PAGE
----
Thursday, June 1, 2017

How many of us have them?






Everywhere there is death, for all time. I haven't been in the mood to write. I'm being depressive. But I missed the sound of my voice against the keys, so here I am, like a surprise visit from the hospice. 


A few days ago I received an email asking for help moving a playground fire truck from the parking lot of a church into the playground area of my son's former pre-school. Diligently, feeling useful, I agreed. The fire truck was a memorial of sorts for the little three year old boy that had been killed here in Sonoma a while back. An awful accident in which he fell from a stroller in front of the path of a car. I hadn't thought that it would affect me, but once there and having moved the thing from its crate to the outdoor play area it was difficult not to be mindful of how tremendously sad its purpose there was, the result of something horrible, implacable. 

I said my goodbye and walked to the car to go home. I was afraid that if I stayed any longer I'd ask everybody to say a quick prayer. 

If I were not an atheist then I'd be an out of work minister, for sure. I seek out systems of nonsense, whenever they don't find me first. I'd be inviting troubled young girls to motel rooms to pray, imploring them to let Jesus into their heart, hugging them when the spirit takes us. Non-sanctioned baptisms, etc. I would carefully explain that the Lord smiles on any type of love and frowns on all those who would deny it. I'd make a great evangelical. I have the requisite emotional pitch for it. 

Being on the news has never brought me the happiness that one might guess, though. They never want to tell my side of the story. At least I wouldn't have to used the word allegedly in every sentence.



There is a friend from the NY clubbing scene that has been fighting cancer. The messaging now is that they're going to make her as comfortable as possible for however long the next few weeks last. Everyone close is preparing for her transition, bracing themselves for the shock that they already know is coming.  

I've done it, it's not easy - to feel relieved that someone is gone, that their suffering is no longer an open impossibility to bear. For weeks after my mother died I felt shame for having felt relieved that it was over. Is there anything that could be more selfish and natural. I thought that I would only be sad, with no idea that I would somehow find a way to make my own mother's death more about me than her. 

There it is, always happening around you. You can't touch it, nor do you want to. I don't imagine that death is like watching a Bergman film any more. That was a youthful connection, one that could not possibly last under the weight of experience. It was a convenient vision of death that any naif might tote.


I recall a conversation from ago. A friend offered, Perhaps death will be so fantastic that we will regret ever having lived. 

My cynicism could not stop itself, You need not wait until death just for that.... haven't you ever sung Bohemian Rhapsody in your car before?


It's never easy. As CS said, it is a significant moment in a person's life. CS must laugh at my modest experiences in this regard, reminding me that thoughts of one's own demise become no easier with age, only more frequent. 


Even my old anarchist buddy is having a lump-scare in his throat. His mother passed away a couple years ago. His father in echo went not long after, nearly within the year. When the season returned he also hopped on, perhaps in hope of finding her.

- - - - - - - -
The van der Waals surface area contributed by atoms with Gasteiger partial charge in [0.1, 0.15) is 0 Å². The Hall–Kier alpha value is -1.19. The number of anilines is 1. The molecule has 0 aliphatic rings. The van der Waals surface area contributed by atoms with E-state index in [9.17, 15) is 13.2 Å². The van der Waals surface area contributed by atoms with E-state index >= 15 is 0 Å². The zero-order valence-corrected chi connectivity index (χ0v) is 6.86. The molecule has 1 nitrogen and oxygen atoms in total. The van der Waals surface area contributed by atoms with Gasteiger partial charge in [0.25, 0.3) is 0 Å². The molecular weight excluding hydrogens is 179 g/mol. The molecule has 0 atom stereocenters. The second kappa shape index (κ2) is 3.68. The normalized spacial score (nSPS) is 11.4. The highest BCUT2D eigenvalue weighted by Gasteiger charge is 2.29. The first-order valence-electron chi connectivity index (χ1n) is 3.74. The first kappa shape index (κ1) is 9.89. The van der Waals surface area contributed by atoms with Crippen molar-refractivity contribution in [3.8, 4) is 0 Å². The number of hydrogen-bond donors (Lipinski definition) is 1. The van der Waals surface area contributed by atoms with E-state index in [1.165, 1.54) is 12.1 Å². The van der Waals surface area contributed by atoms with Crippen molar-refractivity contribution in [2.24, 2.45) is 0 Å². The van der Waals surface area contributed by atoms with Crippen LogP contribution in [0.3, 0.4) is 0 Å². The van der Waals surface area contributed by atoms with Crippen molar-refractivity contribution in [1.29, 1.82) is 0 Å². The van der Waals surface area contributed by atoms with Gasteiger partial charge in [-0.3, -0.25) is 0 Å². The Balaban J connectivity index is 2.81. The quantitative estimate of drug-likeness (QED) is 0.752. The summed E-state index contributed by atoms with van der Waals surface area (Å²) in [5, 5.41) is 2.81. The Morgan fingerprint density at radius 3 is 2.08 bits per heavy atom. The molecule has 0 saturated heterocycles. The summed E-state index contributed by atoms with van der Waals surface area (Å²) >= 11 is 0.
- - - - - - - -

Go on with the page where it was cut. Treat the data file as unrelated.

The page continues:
The grenade-thrower with the mystery throat mass is still kicking and skipping along, though. Maybe I should not be writing about him now, lumping him in here with the dead and dying. That has been his fear, of course. It's sensible to be afraid of death. Every time we test it the results are conclusive. Nobody's prognosis looks good for long. When planning things out for you nature lacks an imagination. 

I have assured him that his throat lump is purely menopausal but he has little interest or faith in western science. He is an enemy to capitalism, also, which is why he has refused to pay me for my learned diagnosis. I asked him how it was possible that he got genital warts all the way down in his throat, but then the question answered itself in an imaginative flash just as I was asking it. Oh, I see. I asked him to measure the distance from his lips to the lump to see if he could determine which man did this to him.  

He's a goner, though, I'm certain of it. I've never been so sure of anything before in my life. I give him fifty years at the most, not an hour more, if he can learn to swallow food and get it past that lump of viral broccoli that occupies his windpipe. Anything beyond these next few months will be pure gravy. The revolution needs him. I have demanded that he empty his bank account so that we can enjoy life with whatever time he has left. 

There should always be a few middle-aged revolutionaries around, reminding the kids that they're doing it wrong. 


Friends, they've stopped making the old ones. My newest are from about twenty years ago - except for the one exception: Cato - my oldest buddies were made around 40 years ago. That means that there was a twenty year window in which I was actually friendly. 

Can you imagine what a friendly version of me must have looked like?



Old and young, we are all on our last cruise. - Robert Louis Stevenson


(Post-kindness version, Q.2)




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1 comment:

  1. Well --
    that was something. Yup. It was.

    Welcome back.

    ReplyDelete